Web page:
The torch head also accounts for bent pipe by floating over the centerline of the pipe, which pierces holes dead on the centerline and makes end-cuts perfectly square. This added accuracy minimizes costly grinding, filling, re-measuring and forcing fits. Parts fit and are welded with better welding deposition. Assemblies match up and are completed on time, and the end product is higher in quality, with fewer repairs. 

“After cutting accuracy, material flow is the most common customer concern,” Carr says, “With our material storage racks and integrated conveyor systems, employees spend less time moving pipe around and the customer’s overhead cranes and forklift trucks are free to serve welding stations and other needs,” he adds. 

“Instead of having to manually move pipe onto racks, the Watts machine is able to offload onto a neighboring rack automatically,” DeValk says. “Previously, workers had to offload pipe manually, slinging individual pieces of pipe with slings and a crane. All that time spent tying up an overhead a crane to move pipe to the staging racks is now freed up. That is a big deal and has saved us a significant amount of production time as well as improving [worker] safety.” 

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The Watts Specialties machine, coupled with PypeServer software, eliminates mistakes when operators must do take-offs from spool sheets, and adds features such as nesting parts on drops.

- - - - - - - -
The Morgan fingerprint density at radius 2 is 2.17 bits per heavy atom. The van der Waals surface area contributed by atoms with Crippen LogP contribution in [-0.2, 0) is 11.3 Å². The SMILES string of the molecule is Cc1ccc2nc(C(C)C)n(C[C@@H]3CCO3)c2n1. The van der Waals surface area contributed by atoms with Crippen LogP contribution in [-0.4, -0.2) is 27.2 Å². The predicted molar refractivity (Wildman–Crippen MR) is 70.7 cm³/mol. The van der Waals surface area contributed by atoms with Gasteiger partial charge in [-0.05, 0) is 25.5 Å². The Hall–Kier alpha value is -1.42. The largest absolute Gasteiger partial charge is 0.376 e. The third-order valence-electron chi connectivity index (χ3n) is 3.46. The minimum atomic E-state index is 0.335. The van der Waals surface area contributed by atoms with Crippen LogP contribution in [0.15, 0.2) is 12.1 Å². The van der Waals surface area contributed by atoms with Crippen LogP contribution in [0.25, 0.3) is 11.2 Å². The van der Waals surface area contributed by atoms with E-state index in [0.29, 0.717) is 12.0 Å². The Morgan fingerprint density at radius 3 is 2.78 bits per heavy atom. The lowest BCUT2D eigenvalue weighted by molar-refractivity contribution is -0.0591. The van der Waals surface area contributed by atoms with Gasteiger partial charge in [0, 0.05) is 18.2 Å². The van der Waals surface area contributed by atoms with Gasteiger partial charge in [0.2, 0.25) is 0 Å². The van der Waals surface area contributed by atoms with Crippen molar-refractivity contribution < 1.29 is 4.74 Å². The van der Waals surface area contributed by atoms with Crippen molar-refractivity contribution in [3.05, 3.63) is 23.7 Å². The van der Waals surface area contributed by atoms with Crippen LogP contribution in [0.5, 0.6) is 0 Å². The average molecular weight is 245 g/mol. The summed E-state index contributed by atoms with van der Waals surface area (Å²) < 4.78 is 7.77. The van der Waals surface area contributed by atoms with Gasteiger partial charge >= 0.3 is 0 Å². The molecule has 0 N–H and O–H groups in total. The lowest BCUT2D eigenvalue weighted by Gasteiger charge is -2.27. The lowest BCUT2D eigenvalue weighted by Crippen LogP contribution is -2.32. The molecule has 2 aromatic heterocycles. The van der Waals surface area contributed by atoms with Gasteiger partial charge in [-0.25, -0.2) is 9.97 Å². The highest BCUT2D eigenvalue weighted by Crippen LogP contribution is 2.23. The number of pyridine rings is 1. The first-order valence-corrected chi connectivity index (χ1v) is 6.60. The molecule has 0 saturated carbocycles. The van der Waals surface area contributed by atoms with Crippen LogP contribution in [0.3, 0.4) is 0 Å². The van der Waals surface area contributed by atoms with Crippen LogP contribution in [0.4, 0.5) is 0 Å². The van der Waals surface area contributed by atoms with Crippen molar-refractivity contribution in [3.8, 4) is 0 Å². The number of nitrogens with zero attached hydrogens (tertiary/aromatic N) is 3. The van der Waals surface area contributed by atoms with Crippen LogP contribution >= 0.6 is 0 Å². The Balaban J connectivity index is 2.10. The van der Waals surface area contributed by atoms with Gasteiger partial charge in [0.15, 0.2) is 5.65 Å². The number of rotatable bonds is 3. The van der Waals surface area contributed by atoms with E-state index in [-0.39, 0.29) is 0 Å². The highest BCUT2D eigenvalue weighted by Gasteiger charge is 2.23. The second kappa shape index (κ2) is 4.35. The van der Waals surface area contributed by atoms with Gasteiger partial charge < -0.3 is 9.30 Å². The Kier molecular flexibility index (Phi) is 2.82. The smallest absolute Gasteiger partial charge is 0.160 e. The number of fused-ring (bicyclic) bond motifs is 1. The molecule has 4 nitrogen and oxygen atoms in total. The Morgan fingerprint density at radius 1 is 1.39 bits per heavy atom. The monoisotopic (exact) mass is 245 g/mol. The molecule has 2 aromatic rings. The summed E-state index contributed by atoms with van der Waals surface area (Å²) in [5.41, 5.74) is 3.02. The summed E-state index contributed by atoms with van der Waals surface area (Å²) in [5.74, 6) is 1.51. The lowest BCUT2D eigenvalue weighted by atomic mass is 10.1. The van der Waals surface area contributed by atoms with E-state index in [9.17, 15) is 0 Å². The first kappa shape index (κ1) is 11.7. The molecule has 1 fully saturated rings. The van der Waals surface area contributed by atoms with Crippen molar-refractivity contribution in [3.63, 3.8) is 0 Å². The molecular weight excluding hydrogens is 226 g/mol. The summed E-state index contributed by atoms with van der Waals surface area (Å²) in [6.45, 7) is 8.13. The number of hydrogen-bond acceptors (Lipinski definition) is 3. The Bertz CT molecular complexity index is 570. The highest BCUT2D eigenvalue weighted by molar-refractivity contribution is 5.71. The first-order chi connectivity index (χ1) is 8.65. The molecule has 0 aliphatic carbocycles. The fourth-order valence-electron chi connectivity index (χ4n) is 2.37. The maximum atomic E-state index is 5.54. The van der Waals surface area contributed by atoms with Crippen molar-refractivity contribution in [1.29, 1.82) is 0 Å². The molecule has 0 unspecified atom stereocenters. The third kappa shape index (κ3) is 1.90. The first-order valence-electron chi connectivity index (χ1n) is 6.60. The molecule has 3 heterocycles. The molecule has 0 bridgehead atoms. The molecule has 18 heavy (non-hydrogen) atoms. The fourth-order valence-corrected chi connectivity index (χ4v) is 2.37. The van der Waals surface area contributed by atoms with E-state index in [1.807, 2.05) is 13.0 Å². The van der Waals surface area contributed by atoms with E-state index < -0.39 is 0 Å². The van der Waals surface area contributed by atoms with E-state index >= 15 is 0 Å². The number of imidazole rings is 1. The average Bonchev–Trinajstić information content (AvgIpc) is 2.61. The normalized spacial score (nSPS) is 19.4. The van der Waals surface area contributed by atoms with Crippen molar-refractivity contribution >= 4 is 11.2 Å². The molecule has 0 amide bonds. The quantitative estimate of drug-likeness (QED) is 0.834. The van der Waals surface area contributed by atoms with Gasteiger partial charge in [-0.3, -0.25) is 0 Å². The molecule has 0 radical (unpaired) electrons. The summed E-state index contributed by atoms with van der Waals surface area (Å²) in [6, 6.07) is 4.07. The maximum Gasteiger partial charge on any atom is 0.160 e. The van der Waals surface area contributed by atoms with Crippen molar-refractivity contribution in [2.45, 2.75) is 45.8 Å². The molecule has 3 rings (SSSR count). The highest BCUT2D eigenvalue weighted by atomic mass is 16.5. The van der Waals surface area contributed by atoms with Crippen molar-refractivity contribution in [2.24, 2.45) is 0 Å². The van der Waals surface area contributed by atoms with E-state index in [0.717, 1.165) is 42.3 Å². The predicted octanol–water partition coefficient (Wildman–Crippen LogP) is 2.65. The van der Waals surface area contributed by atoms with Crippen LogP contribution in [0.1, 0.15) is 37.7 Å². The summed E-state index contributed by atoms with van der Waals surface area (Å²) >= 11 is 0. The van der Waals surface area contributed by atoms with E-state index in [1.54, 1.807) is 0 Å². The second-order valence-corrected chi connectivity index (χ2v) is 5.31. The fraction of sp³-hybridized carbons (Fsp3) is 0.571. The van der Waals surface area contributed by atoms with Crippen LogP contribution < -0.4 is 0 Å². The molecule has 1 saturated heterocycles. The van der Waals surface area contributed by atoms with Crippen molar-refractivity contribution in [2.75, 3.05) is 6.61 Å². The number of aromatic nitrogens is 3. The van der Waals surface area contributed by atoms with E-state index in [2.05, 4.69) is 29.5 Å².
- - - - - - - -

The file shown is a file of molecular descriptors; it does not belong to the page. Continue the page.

Problem-solving software

Kelly Dillon, the chief architect of the Watts programming PypeServer software, has worked closely with Enerpipe before and after the sale to maximize their productivity. “Operators design parts in minutes with intuitive CAD-style tools, and then nest them on pipes in seconds,” Dillon says. “They don’t have to dry run their program because they can view the nesting’s cut paths in a 3D CAD view, and they can trust what they see. This saves hours of labor per day.”

Fabricators can make minor changes like adding a rootgap or changing a bevel. When fabrication needs specific parts immediately, operators can easily change nestings to suit changing priorities.

“Operators can further save money by nesting on drops, shifting parts to miss a dent in the pipe, lock part seams to match the pipe seam, and more,” Dillon says.

Enerpipe has three remote designers who import parts from CAD and plan jobs. “Enerpipe employees can import parts into PypeServer, eliminating the time and mistakes incurred by operators having to do take-offs from spool sheets,” Dillon says. 

Planners use PypeServer’s Excel-like tables to see pipe requirements and cut times. Data can also be pulled into Excel or enterprise resource planning tools for building reports, schedules, and conducting pre- and post-job analyses.

This added productivity has allowed Enerpipe to take on more work. “Straight cuts, specialty shapes, nozzle shapes, branch connection openings are done with ease,” explains DeValk. “Typically, we had to perform those holes and shapes manually. Now with the Watts automated cutting, efficiencies for these unique operations have improved by as much as 90 percent.”

After purchasing the line in late November 2015, Enerpipe had the Watts equipment up and running the following February. “The manufacturer’s training of our operators with our actual piece of equipment prior to shipment greatly minimized our learning curve, allowing us to begin making cutting parts for production far sooner than expected.” DeValk says. FFJ